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Biotechnol Biofuels. 2015 Feb 12;8:20. doi: 10.1186/s13068-015-0204-4. eCollection 2015.

Elimination of hydrogenase active site assembly blocks H2 production and increases ethanol yield in Clostridium thermocellum.

Author information

1
Biosciences Division, Oak Ridge National Laboratory, Oak Ridge, TN 37830 USA ; BioEnergy Science Center, Oak Ridge National Laboratory, Oak Ridge, TN 37830 USA ; Current address: Centre for Rural Development and Technology, Indian Institute of Technology Delhi, Hauz Khas, New Delhi, 110016 India.
2
BioEnergy Science Center, Oak Ridge National Laboratory, Oak Ridge, TN 37830 USA ; Thayer School of Engineering at Dartmouth College, Hanover, NH 03755 USA.
3
Biosciences Division, Oak Ridge National Laboratory, Oak Ridge, TN 37830 USA ; BioEnergy Science Center, Oak Ridge National Laboratory, Oak Ridge, TN 37830 USA ; One Bethel Valley Road, Oak Ridge, TN 37831-6038 USA.

Abstract

BACKGROUND:

The native ability of Clostridium thermocellum to rapidly consume cellulose and produce ethanol makes it a leading candidate for a consolidated bioprocessing (CBP) biofuel production strategy. C. thermocellum also synthesizes lactate, formate, acetate, H2, and amino acids that compete with ethanol production for carbon and electrons. Elimination of H2 production could redirect carbon flux towards ethanol production by making more electrons available for acetyl coenzyme A reduction to ethanol.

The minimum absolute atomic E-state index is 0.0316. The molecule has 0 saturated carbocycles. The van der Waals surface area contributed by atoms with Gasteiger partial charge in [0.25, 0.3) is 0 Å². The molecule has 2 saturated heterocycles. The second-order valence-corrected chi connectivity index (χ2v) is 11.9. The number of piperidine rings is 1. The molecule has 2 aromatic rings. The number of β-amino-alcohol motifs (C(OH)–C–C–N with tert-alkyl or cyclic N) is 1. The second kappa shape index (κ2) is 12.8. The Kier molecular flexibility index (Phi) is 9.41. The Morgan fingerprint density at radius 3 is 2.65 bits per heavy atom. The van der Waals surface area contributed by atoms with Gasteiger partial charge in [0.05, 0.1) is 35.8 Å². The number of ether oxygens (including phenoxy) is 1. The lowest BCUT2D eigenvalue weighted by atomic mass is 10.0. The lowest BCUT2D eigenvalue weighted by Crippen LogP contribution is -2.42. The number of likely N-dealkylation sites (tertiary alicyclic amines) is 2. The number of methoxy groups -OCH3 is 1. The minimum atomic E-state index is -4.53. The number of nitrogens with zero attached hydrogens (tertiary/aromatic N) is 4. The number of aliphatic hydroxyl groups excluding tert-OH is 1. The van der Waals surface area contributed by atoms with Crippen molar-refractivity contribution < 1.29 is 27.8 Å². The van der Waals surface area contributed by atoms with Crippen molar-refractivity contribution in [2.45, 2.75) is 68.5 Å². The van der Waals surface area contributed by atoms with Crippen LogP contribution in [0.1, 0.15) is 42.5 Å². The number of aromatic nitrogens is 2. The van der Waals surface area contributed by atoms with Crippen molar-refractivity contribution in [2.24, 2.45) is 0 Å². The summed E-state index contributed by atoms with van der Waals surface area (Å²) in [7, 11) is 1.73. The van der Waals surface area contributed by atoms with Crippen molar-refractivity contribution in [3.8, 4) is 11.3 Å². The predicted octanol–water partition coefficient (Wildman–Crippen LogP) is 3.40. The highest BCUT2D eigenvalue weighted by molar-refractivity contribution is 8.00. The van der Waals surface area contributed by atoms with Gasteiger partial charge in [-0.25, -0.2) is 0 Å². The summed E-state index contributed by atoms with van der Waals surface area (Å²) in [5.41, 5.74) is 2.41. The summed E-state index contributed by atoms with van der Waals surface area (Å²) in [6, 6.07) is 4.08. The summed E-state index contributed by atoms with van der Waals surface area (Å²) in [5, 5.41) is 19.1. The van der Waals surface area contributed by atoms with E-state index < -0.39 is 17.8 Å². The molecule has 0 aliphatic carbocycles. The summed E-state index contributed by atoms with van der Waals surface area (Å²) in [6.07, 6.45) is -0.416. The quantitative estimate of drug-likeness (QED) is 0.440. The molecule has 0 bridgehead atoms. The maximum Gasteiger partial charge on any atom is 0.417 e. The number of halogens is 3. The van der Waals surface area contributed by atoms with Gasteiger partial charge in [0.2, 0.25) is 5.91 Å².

RESULTS:

H2 production in C. thermocellum is encoded by four hydrogenases. Rather than delete each individually, we targeted hydrogenase maturase gene hydG, involved in converting the three [FeFe] hydrogenase apoenzymes into holoenzymes. Further deletion of the [NiFe] hydrogenase (ech) resulted in a mutant that functionally lacks all four hydrogenases. H2 production in ∆hydG∆ech was undetectable, and the ethanol yield nearly doubled to 64% of the maximum theoretical yield. Genomic analysis of ∆hydG revealed a mutation in adhE, resulting in a strain with both NADH- and NADPH-dependent alcohol dehydrogenase activities. While this same adhE mutation was found in ethanol-tolerant C. thermocellum strain E50C, ∆hydG and ∆hydG∆ech are not more ethanol tolerant than the wild type, illustrating the complicated interactions between redox balancing and ethanol tolerance in C. thermocellum.

CONCLUSIONS:

The dramatic increase in ethanol production suggests that targeting protein post-translational modification is a promising new approach for simultaneous inactivation of multiple enzymes.

KEYWORDS:

Cellulosic ethanol; Clostridium thermocellum; Hydrogenase maturation; Metabolic engineering

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